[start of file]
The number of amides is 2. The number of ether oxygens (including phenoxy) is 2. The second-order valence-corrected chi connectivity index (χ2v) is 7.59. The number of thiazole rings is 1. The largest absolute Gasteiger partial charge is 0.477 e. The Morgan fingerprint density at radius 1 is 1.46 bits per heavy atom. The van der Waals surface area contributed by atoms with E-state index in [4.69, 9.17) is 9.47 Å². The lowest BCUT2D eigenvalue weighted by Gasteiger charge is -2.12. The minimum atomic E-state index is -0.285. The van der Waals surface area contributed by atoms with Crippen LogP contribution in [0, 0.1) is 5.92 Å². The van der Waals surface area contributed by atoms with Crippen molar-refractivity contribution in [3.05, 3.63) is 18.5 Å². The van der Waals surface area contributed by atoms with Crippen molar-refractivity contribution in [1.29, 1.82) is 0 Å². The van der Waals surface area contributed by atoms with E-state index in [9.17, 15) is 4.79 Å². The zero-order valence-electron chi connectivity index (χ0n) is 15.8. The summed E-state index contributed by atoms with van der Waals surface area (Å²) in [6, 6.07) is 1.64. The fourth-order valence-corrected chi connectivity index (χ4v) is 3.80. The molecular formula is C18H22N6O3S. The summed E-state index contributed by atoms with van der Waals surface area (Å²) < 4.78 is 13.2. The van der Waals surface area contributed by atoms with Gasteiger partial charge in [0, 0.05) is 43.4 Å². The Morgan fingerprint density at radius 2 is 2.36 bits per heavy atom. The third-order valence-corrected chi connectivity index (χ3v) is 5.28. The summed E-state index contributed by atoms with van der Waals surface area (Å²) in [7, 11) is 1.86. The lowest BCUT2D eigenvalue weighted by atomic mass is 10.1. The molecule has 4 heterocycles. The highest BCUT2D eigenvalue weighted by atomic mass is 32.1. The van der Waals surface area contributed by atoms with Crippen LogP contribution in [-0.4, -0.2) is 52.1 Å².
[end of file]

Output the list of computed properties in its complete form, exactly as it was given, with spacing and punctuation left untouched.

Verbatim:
The number of amides is 2. The number of ether oxygens (including phenoxy) is 2. The second-order valence-corrected chi connectivity index (χ2v) is 7.59. The number of thiazole rings is 1. The largest absolute Gasteiger partial charge is 0.477 e. The Morgan fingerprint density at radius 1 is 1.46 bits per heavy atom. The van der Waals surface area contributed by atoms with E-state index in [4.69, 9.17) is 9.47 Å². The lowest BCUT2D eigenvalue weighted by Gasteiger charge is -2.12. The minimum atomic E-state index is -0.285. The van der Waals surface area contributed by atoms with Crippen LogP contribution in [0, 0.1) is 5.92 Å². The van der Waals surface area contributed by atoms with Crippen molar-refractivity contribution in [3.05, 3.63) is 18.5 Å². The van der Waals surface area contributed by atoms with Crippen molar-refractivity contribution in [1.29, 1.82) is 0 Å². The van der Waals surface area contributed by atoms with E-state index in [9.17, 15) is 4.79 Å². The zero-order valence-electron chi connectivity index (χ0n) is 15.8. The summed E-state index contributed by atoms with van der Waals surface area (Å²) in [6, 6.07) is 1.64. The fourth-order valence-corrected chi connectivity index (χ4v) is 3.80. The molecular formula is C18H22N6O3S. The summed E-state index contributed by atoms with van der Waals surface area (Å²) < 4.78 is 13.2. The van der Waals surface area contributed by atoms with Gasteiger partial charge in [0, 0.05) is 43.4 Å². The Morgan fingerprint density at radius 2 is 2.36 bits per heavy atom. The third-order valence-corrected chi connectivity index (χ3v) is 5.28. The summed E-state index contributed by atoms with van der Waals surface area (Å²) in [7, 11) is 1.86. The lowest BCUT2D eigenvalue weighted by atomic mass is 10.1. The molecule has 4 heterocycles. The highest BCUT2D eigenvalue weighted by atomic mass is 32.1. The van der Waals surface area contributed by atoms with Crippen LogP contribution in [-0.4, -0.2) is 52.1 Å².